Technical Paper

Aerodynamic Drag Reduction for a Simple Bluff Body Using Base Bleed

Wind tunnel tests have been conducted on a simple bluff body model, representing a car like shape, to investigate drag reduction opportunities from injecting low velocity air into the base region. This flow is known as base bleed. Most tests have been carried out using a square back shape. The effects of flow rate, porosity and porosity distribution over the base area have been investigated. In all cases drag is reduced with increasing bleed rate, but the optimum porosity is a function of bleed rate. A significant part of the drag reduction occurs without the bleed flow and arises from the presence of a cavity in the model. The effects of cavity size are examined for different base configurations. Some factors affecting implementation are considered.
Journal Article

Aerodynamic Drag of Passenger Cars at Yaw

The aerodynamic drag characteristics of a passenger car are typically defined by a single parameter, the drag coefficient at zero yaw angle. While this has been acceptable in the past, it may not allow a true comparison between vehicles with regard to the impact of drag on performance, especially fuel economy. An alternative measure of aerodynamic drag should take into account the effect of non-zero yaw angles and some proposals have been made in the past, including variations of wind-averaged drag coefficient. For almost all cars the drag increases with yaw, but the increase can vary significantly between vehicles. In this paper the effect of various parameters on the drag rise with yaw are considered for a range of different vehicle types. The increase of drag with yaw is shown to be an essentially induced drag, which is strongly dependent on both side force and lift. Shape factors which influence the sensitivity of drag with yaw are discussed.
Technical Paper

A Relationship between Lift and Lateral Aerodynamic Characteristics for Passenger Cars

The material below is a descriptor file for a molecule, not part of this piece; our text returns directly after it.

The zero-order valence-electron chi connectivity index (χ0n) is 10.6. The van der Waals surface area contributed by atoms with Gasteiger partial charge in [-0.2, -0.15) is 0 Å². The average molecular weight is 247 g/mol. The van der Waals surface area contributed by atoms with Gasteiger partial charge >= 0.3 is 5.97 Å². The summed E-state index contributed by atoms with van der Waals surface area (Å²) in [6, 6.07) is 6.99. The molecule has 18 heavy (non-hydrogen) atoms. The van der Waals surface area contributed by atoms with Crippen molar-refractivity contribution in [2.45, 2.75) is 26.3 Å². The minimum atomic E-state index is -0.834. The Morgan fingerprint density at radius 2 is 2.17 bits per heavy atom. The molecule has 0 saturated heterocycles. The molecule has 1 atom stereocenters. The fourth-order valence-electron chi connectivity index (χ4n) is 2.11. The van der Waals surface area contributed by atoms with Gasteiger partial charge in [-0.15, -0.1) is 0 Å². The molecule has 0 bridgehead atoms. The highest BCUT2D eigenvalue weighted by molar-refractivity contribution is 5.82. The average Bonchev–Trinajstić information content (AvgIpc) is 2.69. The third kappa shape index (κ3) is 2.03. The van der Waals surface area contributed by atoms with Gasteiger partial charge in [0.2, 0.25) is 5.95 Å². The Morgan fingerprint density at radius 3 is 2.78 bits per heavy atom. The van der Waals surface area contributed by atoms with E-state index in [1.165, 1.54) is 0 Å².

Aerodynamic aids, such as spoilers, applied to the rear of cars can provide drag reduction to improve performance, or can enhance high speed stability by reducing lift at the rear axle. In some cases these can be conflicting demands. It has been noted, however, that when rear axle lift is reduced there is often a reduction in yawing moment which has a beneficial effect on crosswind sensitivity. Wind tunnel results from real road vehicles are presented to illustrate this effect. This beneficial relationship is further explored in a wind tunnel experiment using simple models to represent road vehicles. Force and moment coefficients as a function of yaw angle are measured for a range of vehicle geometries which generate a substantial variation in lift. It is shown that as lift is reduced, yawing moment is also reduced, while side force and rolling moment are increased.
Technical Paper

Aerodynamic Side Forces on Passenger Cars at Yaw

Side force has an influence on the behaviour of passenger cars in windy conditions. It increases approximately linearly with yaw angle over a significant range of yaw for almost all cars and the side force derivative, (the gradient of side force coefficient with yaw angle), is similar for vehicles of a given category and size. The shape factors and components which affect side force for different vehicle types are discussed. The dominant influence on side force, for most cars, however, is shown to be the vehicle height which is consistent with slender wing theory if the car and its mirror image are considered. This simple theory is shown to apply to 1-box and 2- box shapes, covering most MPVs, hatchbacks and SUVs, but does not adequately represent the side forces on notchback and fastback car shapes. Data from simple bodies is used to develop a modification to the basic theory, which is applied to these vehicle types.